The opening of the transcontinental railroad in 1869 marked an important turning point in California’s agricultural history — large quantities of fresh citrus, berries, tree-fruits, and tree-nuts could now be transported from the center of production on the west coast to the bustling cities on the east coast. As growers struggled to negotiate economical prices for packaging and shipping their produce, several important alliances arose (including the California Fresh Fruit Association), that strengthened the blossoming agricultural community and helped to make it what it is today.

Working Together Towards a Common Goal

The California Fresh Fruit Association — established as the California Grape & Tree Fruit League in 1948 — was created as a merger between the California Growers and Shippers Protective League (founded 1921) and the California Grape Growers and Shippers Association (founded 1936). In 2014, the league formally rebranded as the California Fresh Fruit Association (CFFA) and now represents approximately 85% of fresh grapes and 95% of deciduous tree fruits produced and shipped from California.

As a key public policy organization, the CFFA describes its mission in terms of political advocacy: “advocating […for the needs and interests of its members…] on legislative and regulatory issues, at state, federal and international levels.” While growers focus on planting, harvesting, and selling their produce, the CFFA takes care of the issues that affect the industry through their political action committee — known as FruitPAC.

What is the CFFA FruitPAC?

Representing part of the California Fresh Fruit Association, the CFFA FruitPAC has its own board of directors and is funded through three primary avenues, as described on the association’s website:

  • The Harvest Event in the fall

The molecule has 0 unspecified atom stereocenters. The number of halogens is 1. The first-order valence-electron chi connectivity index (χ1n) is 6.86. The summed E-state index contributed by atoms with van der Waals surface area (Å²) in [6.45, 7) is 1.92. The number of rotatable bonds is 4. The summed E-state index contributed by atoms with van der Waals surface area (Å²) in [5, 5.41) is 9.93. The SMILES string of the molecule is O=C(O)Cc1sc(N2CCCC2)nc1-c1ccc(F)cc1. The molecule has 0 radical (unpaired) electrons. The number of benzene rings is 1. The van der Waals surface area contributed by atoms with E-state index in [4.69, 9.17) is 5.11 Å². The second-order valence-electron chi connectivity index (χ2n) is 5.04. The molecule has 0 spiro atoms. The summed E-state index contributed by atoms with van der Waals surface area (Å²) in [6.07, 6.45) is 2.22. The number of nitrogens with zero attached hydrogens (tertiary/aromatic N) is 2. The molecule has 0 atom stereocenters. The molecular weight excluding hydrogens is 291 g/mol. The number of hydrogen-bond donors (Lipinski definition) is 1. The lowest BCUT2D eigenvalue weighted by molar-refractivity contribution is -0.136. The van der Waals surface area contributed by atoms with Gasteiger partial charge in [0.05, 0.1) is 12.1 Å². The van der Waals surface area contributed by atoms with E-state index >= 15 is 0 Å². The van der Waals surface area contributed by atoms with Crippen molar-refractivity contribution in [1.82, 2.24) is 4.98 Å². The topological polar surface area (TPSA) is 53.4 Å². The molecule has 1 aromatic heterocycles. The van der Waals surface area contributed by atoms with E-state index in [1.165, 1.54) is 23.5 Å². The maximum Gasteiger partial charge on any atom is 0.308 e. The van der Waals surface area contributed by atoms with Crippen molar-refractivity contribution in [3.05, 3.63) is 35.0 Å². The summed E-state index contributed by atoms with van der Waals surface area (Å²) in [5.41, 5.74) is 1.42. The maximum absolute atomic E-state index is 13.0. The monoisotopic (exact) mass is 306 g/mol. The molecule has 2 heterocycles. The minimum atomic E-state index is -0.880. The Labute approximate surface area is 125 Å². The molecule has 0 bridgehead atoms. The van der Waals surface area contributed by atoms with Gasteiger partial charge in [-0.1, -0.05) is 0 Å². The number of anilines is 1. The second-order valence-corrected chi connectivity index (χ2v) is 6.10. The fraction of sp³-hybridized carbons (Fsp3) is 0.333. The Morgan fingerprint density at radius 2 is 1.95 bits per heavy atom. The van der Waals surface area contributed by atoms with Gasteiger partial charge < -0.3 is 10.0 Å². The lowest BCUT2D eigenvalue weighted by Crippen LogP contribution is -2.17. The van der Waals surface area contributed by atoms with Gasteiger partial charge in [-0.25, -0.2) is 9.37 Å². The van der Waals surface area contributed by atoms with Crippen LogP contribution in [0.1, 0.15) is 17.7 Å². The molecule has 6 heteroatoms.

• The Annual Meeting Raffle in the spring
  • The positive check-off program, through which members can authorize up to 8% of their membership fees for political expenditure

The money raised through these three sources of funding are used in contributions to political candidates and incumbents for both the state and federal governments. By maintaining an ongoing relationship with politicians at both of these levels, the FruitPAC is able to make the voices of growers heard among those who have the power to act. It’s a win-win for California’s grape, berry, and tree-fruit growers as well as the political candidates who act on our behalf.

A History of Helping Growers

California Fresh Fruit Association helps growers, packers, and shippers.

The effectiveness of FruitPAC’s behind-the-scenes work can be seen clearly throughout the history of the California Fresh Fruit Association, with the following achievements being especially notable:

  • Negotiating Shipping Rates

    When the transcontinental railroad was initially built, individual growers were being charged shipping fees that plunged their growing enterprises into the red. Through the CFFA and other similar associations, fruit growers in California were able to negotiate shipping prices that didn’t eclipse the retail value of their fruit.

  • Bringing about Standardized Packaging

    At the time when shipping produce became common, the size, shape, and sturdiness of produce packaging was extremely variable — putting the safety of the produce and shippers at risk with falls and other potential damage. The California Fresh Fruit Association helped to influence the development of standards to ensure the safe and efficient transportation of produce.